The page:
IMPORTANT: Place vehicle in neutral and disconnect batteries before working on the electrical system. DO NOT TEST THE ALTERNATOR BY DISCONNECTING THE BATTERY LEAD TO SEE IF IT SPARKS. THIS WILL DAMAGE THE ALTERNATOR AND MAY VOID THE WARRANTY.
Test Batteries Before Alternator Installation:
Before installing your alternator, make sure the battery is in good condition, fully charged and has the proper capacity. A defective battery can cause an alternator to prematurely fail, while a discharged battery can significantly shorten your alternator’s lifespan. Keep in mind the purpose of an alternator is to maintain your battery’s charge, not recharge the battery.
Inspect All Wire and Battery Cables:
Check that your battery cables, alternator wiring and wiring connections are tight, in good condition and completely free of corrosion. Alternators can be damaged by added resistance to the charging system caused by loose connections and corrosion. If you’re upgrading the vehicle to a higher amperage alternator, it’s crucial that the wiring in the charging circuit can handle the additional output.
Inspect the Fan and Pulley:
An alternator’s life can be shortened by a damaged fan. Similarly, a damaged pulley can affect drive belts and cause them to slip and drive the alternator at improper speeds. Another issue to avoid is the fan and pulley being out of balance, causing vibration and the eventual early breakdown of the alternator.
Properly Torque the Fan and Pulley in Place:
If the rotor doesn’t spin freely once the alternator has been removed, don’t throw it out! When you install the fan and pulley, torque the pulley nut to 70-80 ft. lbs. This will locate the rotor properly in the alternator and cause it freely turn.
Use Proper Mounting Hardware:
When mounting the alternator use grade 5 bolts and self-locking nuts. It’s also recommended to use hardened flat washers under the bolts and lock nuts. If you’re using a slotted-type adjusting bracket, remember to place a hardened flat washer between the adjusting ear and avoid using lock washers.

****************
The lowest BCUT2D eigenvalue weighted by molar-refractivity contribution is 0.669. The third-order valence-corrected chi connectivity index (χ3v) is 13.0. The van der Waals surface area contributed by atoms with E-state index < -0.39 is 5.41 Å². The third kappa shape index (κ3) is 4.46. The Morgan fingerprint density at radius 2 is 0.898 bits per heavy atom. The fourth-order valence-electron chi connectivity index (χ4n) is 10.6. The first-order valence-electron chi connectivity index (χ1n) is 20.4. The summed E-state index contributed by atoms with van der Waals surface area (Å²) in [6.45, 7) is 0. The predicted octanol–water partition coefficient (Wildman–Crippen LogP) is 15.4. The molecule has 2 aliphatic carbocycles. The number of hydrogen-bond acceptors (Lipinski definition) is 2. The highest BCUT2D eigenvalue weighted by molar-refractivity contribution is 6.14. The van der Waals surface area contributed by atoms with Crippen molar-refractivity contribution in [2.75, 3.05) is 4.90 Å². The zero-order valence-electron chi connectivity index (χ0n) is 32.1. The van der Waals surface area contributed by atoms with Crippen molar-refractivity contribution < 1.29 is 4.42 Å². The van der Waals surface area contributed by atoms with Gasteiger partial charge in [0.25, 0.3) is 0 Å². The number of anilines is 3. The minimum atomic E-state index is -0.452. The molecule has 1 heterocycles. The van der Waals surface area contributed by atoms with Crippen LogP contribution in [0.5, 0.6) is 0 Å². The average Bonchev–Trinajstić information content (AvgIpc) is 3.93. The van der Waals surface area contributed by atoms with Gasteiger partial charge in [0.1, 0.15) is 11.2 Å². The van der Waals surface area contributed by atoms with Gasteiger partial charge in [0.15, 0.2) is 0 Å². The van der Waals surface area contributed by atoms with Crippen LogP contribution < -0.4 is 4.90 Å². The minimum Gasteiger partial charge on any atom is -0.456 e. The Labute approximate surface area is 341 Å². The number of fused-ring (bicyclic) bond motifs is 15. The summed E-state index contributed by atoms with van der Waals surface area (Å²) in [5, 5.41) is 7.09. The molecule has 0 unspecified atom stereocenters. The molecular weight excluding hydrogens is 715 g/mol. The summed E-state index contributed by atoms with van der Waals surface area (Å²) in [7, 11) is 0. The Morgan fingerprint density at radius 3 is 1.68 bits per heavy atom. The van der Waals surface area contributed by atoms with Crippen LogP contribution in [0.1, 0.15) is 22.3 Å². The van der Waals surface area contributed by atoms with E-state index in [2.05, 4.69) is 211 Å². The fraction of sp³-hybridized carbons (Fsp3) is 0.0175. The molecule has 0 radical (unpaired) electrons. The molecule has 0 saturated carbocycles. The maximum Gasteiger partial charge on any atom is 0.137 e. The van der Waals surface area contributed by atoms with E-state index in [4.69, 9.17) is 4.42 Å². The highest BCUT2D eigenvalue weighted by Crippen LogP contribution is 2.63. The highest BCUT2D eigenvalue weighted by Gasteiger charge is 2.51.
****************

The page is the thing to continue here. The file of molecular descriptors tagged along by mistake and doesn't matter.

If Alternator Fails After Proper Installation:
Increase Engine Speed:
The alternator must get up to sufficient speed before the regulator turns on and energizes the field circuit. This may be higher than “idle” speed. If this condition happens, increase engine speed until the regulator turns on. Once the regulator turns on it will remain on until the engine is stopped.
Magnetize the Rotor:
Magnetism is usually kept by the rotor to provide sufficient voltage build-up to turn on the field circuit when the engine is started. However, if a unit has been in inventory, disassembled or serviced, it may need to have its magnetism re-established. This is done by magnetizing the rotor, which you can accomplish by connecting the alternator to the electrical system in the normal manner. With the engine off momentarily, connect a jumper lead from the battery positive to the relay terminal of the alternator. (The relay terminal is the small pin type terminal generally covered by a rubber cap.) This applies to both positive and negative ground systems. This will restore the magnetism in the rotor and the alternator will begin operating correctly.
Test Alternator Operation:
Alternator output should be 20% over total system requirements. The regulator has been preset to O.E. specifications. Vehicle indicator gauges may not reveal accurate charging system operation. Reliable test equipment should be used when testing or troubleshooting the electrical system.